Board-Savvy Superintendent

Recognizing Your Board for Better Relations

by Richard Egli

A wise consultant once said, “A happy board makes a superintendent’s life a lot easier, not easy necessarily, but easier.”

Although the name of the consultant is long gone from memory, the thought remains.

Put yourself in your school board members’ place for a moment. You give of your time, talent and brainpower. You get low or no pay. You receive calls about school business any time of the day or night, even to the point where such calls may interfere with your own business. You make tough decisions that affect people’s lives, sometimes positively, sometimes negatively.

Although walking on water isn’t in your job description as a board member, most people expect that of you.

Inexpensive Items
Don’t those thoughts make you wonder why anyone anywhere would ever want to serve on a school board today? But thank goodness they do serve. As superintendent, you can help to make their lives a little brighter (and probably make your life a little easier too) by giving them not only your appreciation, but some tangible, simple and relatively inexpensive forms of that appreciation.

“Inexpensive” is one of the keys to rewarding your board appropriately. It would be counterproductive to spend limited budget funds on board rewards. Most of these forms of appreciation can be done with vending-machine revenues or other funds that don’t impact the budget.

You could create a “wall of fame” featuring photos of your school board members. Put this in a prominent location and make the photos large enough to be seen easily. You also might list board goals for the year and/or some of the board accomplishments.

Board members may modestly say “it was a lousy shot” or “it looks like my driver’s license photo,” but deep down, they’ll enjoy seeing their photo in a place that makes them look good. You also could create the wall of fame on your school district’s website.

Another good way to support your board is to have business cards made for each member. The cards come in handy when a board member needs to share contact information with a constituent or when attending a professional conference with representatives of other boards. The cards lend credibility and professionalism to the position of board member.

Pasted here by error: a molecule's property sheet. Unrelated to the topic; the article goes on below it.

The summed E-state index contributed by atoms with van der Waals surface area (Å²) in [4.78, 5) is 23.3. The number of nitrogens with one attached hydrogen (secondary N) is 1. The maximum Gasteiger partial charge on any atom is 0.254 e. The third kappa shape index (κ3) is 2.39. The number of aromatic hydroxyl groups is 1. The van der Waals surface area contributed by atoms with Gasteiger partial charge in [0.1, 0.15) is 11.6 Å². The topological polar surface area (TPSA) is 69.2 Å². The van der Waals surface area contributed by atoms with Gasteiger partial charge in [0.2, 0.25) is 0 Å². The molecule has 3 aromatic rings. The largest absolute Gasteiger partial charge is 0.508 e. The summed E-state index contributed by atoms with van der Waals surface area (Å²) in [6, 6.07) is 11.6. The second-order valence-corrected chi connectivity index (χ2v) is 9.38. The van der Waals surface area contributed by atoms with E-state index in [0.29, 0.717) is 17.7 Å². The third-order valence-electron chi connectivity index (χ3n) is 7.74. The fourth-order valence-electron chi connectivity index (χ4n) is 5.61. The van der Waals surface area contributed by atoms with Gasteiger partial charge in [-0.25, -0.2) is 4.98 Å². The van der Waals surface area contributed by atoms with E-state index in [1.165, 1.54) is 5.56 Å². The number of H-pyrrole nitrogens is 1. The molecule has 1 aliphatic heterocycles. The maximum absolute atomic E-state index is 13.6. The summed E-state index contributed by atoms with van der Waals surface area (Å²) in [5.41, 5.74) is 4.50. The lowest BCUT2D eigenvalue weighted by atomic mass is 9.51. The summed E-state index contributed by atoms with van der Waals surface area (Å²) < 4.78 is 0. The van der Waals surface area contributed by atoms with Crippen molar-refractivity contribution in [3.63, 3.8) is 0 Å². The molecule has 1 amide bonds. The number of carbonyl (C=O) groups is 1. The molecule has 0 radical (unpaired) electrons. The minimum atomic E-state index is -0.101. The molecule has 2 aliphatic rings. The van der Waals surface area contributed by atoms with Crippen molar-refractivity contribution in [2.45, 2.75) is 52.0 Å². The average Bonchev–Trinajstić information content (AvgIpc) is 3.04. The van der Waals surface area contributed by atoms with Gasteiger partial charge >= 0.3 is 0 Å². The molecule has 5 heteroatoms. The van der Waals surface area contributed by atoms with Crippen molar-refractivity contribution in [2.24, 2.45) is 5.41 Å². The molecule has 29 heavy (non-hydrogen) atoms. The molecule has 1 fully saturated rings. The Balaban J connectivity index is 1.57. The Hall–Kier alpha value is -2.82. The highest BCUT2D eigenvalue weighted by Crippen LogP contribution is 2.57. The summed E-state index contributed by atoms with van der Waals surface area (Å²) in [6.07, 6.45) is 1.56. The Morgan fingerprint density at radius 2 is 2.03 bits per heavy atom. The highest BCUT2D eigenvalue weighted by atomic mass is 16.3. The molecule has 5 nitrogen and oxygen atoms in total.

Forms of Awards
Everybody likes an award. It might be one from a state or national association, or it might be one that you create just for board members.

If you choose to provide your own award, be creative. The award can be serious or humorous. How about a Teddy Bear Award for “bearing up under all the weight of school district responsibilities.” Even a service certificate in an inexpensive frame provides a tangible indication that a board member is appreciated.

You also might provide a gift certificate with the award. A gift certificate from a local business promotes goodwill and is a win-win situation for the business, the board member and the district.

Awards can take other forms as well. How about donating a book to a school library in the name of a board member? How about having students create a proclamation thanking board members for their service and then having students read their proclamation at a board meeting? Does your choir have a CD they’ve produced? Could you have the choir perform at a board meeting and then present a CD to each board member?

Providing some sort of uniform has recognition benefits. Depending on available funds, it would be great for all board members to have a sport coat with the district name or logo tastefully embroidered on the front. A unisex sweater, shirt or scarf provides something the board member can wear with pride. Other useful gifts include pens and umbrellas.

Send-Off Appreciation
While you’re thinking of recognition, do you give board members who have been “unelected” or are retiring a proper send-off?

Make the send-off an occasion for reflection and/or celebration. Consider holding a breakfast, luncheon or dinner. A long-time board member who retires might even be treated to a roast supported by ticket sales. This could turn the dinner (“roasts” almost always demand a dinner to provide enough time for a program) into a fundraiser for a school district foundation or a PTA or booster organization.

While retirees may be reluctant to be lionized, the thought of assisting a district organization with a fundraiser is virtually irresistible.

Whatever you do in creating such an event, permit some time for friends and colleagues to speak about the retiree and for the retiree to speak reflectively on his or her board experiences.

Beyond these ideas, let your own creativity take charge. Put yourself in the board member’s place and think about what would make you feel recognized and appreciated. Then turn your thoughts into the actions to demonstrate that recognition and appreciation.

Dick Egli, a former school administrator, is president of a communications and public relations firm, Egli and Associates, 615 W. Chicago Blvd., Tecumseh, MI 49286. E-mail: